Our school district has a break this week for three days. Somehow I managed to fill up the kids' schedule with extra doctors' appointments, so no big fun activities were planned. However, I've been pleasantly surprised at how well the first two days of no school have gone.
Of course we've had the usual tantrums and fits and messes. But there have been some huge bright spots that I have to brag about! Wednesday in particular was a wonderful day. After breakfast, Owl had an OT appointment, and Herbie, being out of school, had to come along. Herbie began building a block tower in the waiting area, and pretty soon another child came and knocked it over. I assured him we'd be able to rebuild it, and as the mother was trying to get the child to apologize, Herbie told him, "It's OK, I forgive you." Of course it was prompted by me, but he said it on the first prompting in a totally audible voice! OK, that was huge! As we continued working on the tower, a girl came over and joined the fun. Herbie didn't flinch when she started building with him and suggesting her ideas of how to do things. Wow! In fact, he thought it was fun to have her play along, and when they completed the tower they jumped around together cheering. The various staff members in the office know Herbie (he also gets OT there) and were cheering for him. He was so pumped up about how he built that tower with another child.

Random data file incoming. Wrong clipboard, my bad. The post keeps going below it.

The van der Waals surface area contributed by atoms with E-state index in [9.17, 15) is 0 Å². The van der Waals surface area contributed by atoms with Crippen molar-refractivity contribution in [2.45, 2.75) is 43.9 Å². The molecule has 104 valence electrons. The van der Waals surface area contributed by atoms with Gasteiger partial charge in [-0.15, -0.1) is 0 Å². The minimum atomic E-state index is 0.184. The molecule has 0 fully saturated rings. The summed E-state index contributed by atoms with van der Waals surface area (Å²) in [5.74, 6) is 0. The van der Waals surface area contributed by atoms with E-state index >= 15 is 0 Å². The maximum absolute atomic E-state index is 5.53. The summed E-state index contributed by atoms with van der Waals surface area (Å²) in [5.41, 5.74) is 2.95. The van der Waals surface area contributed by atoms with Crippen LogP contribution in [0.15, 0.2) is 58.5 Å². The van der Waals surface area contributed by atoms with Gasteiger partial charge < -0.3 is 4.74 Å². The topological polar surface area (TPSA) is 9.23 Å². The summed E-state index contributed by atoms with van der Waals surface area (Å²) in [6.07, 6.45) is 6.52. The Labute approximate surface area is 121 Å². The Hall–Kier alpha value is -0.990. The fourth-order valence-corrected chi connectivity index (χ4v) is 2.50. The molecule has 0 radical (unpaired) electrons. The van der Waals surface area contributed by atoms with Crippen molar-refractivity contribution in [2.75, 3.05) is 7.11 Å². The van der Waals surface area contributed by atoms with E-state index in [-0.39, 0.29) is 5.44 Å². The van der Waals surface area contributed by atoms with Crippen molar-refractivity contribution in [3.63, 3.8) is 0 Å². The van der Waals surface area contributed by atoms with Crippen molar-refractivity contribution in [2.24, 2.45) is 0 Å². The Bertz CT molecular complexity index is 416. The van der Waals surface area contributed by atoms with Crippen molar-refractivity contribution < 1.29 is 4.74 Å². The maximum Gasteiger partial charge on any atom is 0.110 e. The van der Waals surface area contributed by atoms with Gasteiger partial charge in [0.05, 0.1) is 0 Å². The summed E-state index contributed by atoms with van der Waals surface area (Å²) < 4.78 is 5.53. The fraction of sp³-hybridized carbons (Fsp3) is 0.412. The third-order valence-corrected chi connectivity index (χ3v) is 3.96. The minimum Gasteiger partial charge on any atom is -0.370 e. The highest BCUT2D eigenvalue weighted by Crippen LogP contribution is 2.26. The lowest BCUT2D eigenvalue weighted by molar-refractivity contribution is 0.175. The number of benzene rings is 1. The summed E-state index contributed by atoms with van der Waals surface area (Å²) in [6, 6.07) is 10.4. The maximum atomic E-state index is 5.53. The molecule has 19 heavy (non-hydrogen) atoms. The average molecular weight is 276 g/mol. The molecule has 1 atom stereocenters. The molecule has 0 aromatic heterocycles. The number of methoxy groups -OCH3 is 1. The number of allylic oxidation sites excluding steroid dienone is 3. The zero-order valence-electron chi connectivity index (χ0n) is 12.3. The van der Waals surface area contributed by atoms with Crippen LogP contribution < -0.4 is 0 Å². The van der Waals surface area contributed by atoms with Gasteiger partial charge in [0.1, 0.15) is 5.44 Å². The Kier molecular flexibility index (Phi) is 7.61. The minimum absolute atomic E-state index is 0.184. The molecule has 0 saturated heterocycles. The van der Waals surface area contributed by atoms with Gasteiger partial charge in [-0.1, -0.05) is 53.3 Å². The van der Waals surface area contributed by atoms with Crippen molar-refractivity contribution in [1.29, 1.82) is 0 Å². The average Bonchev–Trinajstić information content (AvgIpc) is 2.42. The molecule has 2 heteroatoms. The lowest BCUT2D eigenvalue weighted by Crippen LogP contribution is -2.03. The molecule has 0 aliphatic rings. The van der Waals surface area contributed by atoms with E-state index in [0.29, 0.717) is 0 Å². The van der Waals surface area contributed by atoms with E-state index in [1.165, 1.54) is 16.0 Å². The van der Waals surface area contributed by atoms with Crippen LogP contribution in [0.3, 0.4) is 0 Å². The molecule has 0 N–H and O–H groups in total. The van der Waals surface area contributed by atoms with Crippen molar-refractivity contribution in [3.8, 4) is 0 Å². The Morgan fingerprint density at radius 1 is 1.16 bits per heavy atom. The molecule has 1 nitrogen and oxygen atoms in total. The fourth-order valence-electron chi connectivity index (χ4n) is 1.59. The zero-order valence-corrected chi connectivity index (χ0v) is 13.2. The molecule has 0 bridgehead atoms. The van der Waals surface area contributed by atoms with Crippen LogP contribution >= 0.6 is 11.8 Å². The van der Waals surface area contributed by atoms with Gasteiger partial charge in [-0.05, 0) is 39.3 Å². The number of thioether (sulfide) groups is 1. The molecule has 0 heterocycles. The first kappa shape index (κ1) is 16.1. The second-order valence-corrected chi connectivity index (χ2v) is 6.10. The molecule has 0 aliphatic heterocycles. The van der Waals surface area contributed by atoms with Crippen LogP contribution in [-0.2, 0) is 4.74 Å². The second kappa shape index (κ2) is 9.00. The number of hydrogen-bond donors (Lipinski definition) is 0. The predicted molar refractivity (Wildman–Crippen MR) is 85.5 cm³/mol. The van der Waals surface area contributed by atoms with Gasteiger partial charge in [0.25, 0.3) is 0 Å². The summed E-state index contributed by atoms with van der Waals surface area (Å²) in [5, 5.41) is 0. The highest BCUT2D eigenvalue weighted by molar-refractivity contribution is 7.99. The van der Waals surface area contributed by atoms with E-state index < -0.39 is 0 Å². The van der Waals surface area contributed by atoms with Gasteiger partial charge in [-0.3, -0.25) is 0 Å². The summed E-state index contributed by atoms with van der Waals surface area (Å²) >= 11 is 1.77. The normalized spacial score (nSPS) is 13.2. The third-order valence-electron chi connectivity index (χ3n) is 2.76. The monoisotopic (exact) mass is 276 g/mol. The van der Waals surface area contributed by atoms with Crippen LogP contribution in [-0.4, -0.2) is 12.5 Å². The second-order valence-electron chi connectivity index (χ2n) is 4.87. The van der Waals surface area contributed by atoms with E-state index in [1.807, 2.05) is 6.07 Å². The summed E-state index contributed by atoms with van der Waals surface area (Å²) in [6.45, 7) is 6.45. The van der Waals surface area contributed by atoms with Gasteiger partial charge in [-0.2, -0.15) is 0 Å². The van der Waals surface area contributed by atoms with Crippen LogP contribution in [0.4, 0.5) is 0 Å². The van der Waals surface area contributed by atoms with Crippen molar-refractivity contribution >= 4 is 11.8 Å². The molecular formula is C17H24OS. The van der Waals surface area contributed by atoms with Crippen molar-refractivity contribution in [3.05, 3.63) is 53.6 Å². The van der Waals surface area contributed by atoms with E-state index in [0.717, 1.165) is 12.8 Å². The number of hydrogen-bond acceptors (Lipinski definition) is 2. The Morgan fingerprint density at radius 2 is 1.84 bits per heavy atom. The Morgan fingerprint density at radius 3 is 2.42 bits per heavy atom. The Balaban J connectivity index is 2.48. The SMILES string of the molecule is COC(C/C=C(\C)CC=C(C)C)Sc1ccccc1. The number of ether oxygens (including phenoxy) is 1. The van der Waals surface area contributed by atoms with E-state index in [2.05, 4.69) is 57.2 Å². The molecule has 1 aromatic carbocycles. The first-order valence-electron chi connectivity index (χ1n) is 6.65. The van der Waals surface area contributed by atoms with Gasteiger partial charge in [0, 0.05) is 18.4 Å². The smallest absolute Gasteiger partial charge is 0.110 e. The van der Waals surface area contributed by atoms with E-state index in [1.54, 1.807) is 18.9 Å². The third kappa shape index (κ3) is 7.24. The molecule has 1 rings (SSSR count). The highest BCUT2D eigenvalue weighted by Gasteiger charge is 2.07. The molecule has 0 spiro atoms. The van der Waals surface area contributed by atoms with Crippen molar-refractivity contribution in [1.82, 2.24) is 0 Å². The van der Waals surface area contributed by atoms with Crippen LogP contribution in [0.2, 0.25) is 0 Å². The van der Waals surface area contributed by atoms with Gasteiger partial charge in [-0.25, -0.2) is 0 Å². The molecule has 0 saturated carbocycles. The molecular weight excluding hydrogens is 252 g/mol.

Later that day we had an appointment with Herbie's developmental pediatrician. He sat so well for this appointment, and even answered a couple of questions. We talked about his progress and the supports and interventions in place. Some days I get so caught up in how busy we are with therapy and how stressful it is to deal with behaviors. But today, the doctor reminded me of how Herbie had behaved when he last saw him 6 months ago, and it made me stop and realize how much progress has been made. I briefly started to feel sorry for myself that I had to celebrate such victories when my neighbors were celebrating things like their kindergartener playing hockey, but then Herbie pulled me out of it with his joyous retelling of the very, very, very tall tower he had built that morning. We spent the rest of the day playing and laughing and smiling. There was more happiness at our house than usual. Even after an impressive bedtime meltdown, Herbie came back to his tower story and fell asleep smiling.
Today was another good day, nothing as dramatic as yesterday, but sunny enough to stop at a playground on our way home from appointments, and plenty of smiles to go around. After dreading 3 days of no school, this has turned out to be a pleasant surprise. An answer to a prayer that I forgot to pray, but Someone knew just what we needed.

I was reading the 9th chapter of Isaiah in the Old Testament yesterday, and was struck by verse 6:
For to us a child is born,
   to us a son is given,
   and the government will be on his shoulders.
And he will be called
   Wonderful Counselor, Mighty God,
   Everlasting Father, Prince of Peace.